There are some flowers that almost everyone knows, plants that remind us of childhood or hot, sunny holidays; that are such good performers, we grow them every year to fill our tubs or hanging baskets; and that we challenge ourselves to keep going over winter on a sunny windowsill.
There is one plant that plays all these roles – and that’s our plant of the month, the zonal pelargonium.
Until the first frosts arrive, we’re enjoying the last few weeks of the glorious colour they've been providing all summer. This year at Wisley we’re hosting a trial of both bedding and container-grown plants on the Trials Field and along the Hilltop road. It’s a beautiful sight, and as part of the People’s Choice we’re asking visitors to vote for their favourites. We’ll announce the results later in autumn. (On the Trials Field they’re hiding right at the bottom of the field near the Pavilion).
You say geranium...
Traditionally we know zonal pelargoniums as geraniums. But true geraniums are really quite different*. They look fabulous on their own, or as feature plants, and equally work beautifully teamed with petunias, begonias, fuchsias, lobelias, verbenas, nemesias and so on, to make colourful containers full of fun and flowers all summer.
So what is this plant? As a genus, Pelargonium has more than 200 shrubby or herbaceous species, mostly native to South Africa. The Zonal group are upright, bushy, succulent-stemmed perennials grown for their flowers or attractive foliage and we often use them as bedding and container plants.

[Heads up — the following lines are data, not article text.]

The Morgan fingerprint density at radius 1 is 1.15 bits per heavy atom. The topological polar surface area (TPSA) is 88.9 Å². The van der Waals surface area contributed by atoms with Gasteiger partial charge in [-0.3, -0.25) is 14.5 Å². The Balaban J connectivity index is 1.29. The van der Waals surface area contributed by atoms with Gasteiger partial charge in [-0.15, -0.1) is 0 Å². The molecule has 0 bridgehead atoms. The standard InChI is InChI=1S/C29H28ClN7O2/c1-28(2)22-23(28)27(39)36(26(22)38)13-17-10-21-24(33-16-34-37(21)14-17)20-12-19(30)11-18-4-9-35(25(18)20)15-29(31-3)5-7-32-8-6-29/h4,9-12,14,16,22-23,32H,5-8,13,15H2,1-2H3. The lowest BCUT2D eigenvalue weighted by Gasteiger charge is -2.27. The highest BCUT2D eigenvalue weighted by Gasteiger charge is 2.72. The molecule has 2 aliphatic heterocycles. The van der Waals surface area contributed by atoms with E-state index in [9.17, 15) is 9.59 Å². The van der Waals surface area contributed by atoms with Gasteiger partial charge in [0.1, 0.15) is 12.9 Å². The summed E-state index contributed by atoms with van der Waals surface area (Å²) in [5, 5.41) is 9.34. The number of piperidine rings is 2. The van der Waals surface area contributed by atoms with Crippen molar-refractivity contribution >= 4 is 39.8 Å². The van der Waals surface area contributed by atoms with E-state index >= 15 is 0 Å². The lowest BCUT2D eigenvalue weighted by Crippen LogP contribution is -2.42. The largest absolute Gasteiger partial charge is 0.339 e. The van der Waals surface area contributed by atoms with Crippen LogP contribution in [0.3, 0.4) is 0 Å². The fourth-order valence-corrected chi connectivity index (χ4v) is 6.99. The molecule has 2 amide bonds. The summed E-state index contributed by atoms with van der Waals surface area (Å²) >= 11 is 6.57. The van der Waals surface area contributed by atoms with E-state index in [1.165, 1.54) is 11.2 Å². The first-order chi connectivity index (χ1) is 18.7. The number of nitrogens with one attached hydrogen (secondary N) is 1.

Their long-standing popularity means they’ve been subject to plant breeding for decades and now we have the pleasure of being able to choose from a range of single flowered (with five petals), semi-double-flowered (six to nine petals) and double flowered (more than nine petals) cultivars in numerous shades of pink, red, orange, lilac and white.
As long as we give them a warm, sunny, sheltered location many will tolerate drought conditions for short periods. Now that’s a great plant to use in bedding, containers, window-boxes and hanging baskets!
There’s so much interest in this plant that they have their own specialist group. The Pelargonium & Geranium Society was established in 2009 following the merger of The British Pelargonium and Geranium Society and the British and European Geranium Society. For more information visit: http://thepags.org.uk/
|*Geranium or pelargonium?
|A true geranium, or cranesbill, has five similar petals and ten stamens – they are radially symmetrical. A pelargonium has two upper petals, three lower ones – they are vertically symmetrical (click images to enlarge).
|Pelargonium 'Magic Lantern'